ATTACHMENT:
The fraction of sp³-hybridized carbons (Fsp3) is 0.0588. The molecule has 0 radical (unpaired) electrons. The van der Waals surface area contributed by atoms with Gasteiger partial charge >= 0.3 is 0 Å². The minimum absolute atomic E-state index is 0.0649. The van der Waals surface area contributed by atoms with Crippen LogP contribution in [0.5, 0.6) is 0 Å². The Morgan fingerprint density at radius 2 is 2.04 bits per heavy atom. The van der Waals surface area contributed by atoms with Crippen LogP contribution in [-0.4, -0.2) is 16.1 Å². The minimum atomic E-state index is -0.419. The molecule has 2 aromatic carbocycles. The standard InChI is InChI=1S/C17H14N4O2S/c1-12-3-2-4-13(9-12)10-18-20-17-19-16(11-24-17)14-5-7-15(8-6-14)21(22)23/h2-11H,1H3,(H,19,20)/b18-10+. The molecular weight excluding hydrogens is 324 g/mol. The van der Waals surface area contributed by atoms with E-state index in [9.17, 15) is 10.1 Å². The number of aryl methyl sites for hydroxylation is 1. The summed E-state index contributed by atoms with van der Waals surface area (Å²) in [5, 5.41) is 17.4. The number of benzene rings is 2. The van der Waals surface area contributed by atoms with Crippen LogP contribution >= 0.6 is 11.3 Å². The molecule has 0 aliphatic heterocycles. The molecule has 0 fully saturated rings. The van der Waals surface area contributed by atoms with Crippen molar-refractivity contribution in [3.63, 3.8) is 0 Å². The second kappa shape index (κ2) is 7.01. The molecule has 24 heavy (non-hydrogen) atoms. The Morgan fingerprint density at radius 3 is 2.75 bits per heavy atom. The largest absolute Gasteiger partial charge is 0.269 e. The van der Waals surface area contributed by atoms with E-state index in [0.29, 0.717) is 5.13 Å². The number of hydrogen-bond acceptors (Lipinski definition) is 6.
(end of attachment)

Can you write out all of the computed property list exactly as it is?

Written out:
The fraction of sp³-hybridized carbons (Fsp3) is 0.0588. The molecule has 0 radical (unpaired) electrons. The van der Waals surface area contributed by atoms with Gasteiger partial charge >= 0.3 is 0 Å². The minimum absolute atomic E-state index is 0.0649. The van der Waals surface area contributed by atoms with Crippen LogP contribution in [0.5, 0.6) is 0 Å². The Morgan fingerprint density at radius 2 is 2.04 bits per heavy atom. The van der Waals surface area contributed by atoms with Crippen LogP contribution in [-0.4, -0.2) is 16.1 Å². The minimum atomic E-state index is -0.419. The molecule has 2 aromatic carbocycles. The standard InChI is InChI=1S/C17H14N4O2S/c1-12-3-2-4-13(9-12)10-18-20-17-19-16(11-24-17)14-5-7-15(8-6-14)21(22)23/h2-11H,1H3,(H,19,20)/b18-10+. The molecular weight excluding hydrogens is 324 g/mol. The van der Waals surface area contributed by atoms with E-state index in [9.17, 15) is 10.1 Å². The number of aryl methyl sites for hydroxylation is 1. The summed E-state index contributed by atoms with van der Waals surface area (Å²) in [5, 5.41) is 17.4. The number of benzene rings is 2. The van der Waals surface area contributed by atoms with Crippen LogP contribution >= 0.6 is 11.3 Å². The molecule has 0 aliphatic heterocycles. The molecule has 0 fully saturated rings. The van der Waals surface area contributed by atoms with Crippen molar-refractivity contribution in [3.63, 3.8) is 0 Å². The second kappa shape index (κ2) is 7.01. The molecule has 24 heavy (non-hydrogen) atoms. The Morgan fingerprint density at radius 3 is 2.75 bits per heavy atom. The largest absolute Gasteiger partial charge is 0.269 e. The van der Waals surface area contributed by atoms with E-state index in [0.29, 0.717) is 5.13 Å². The number of hydrogen-bond acceptors (Lipinski definition) is 6.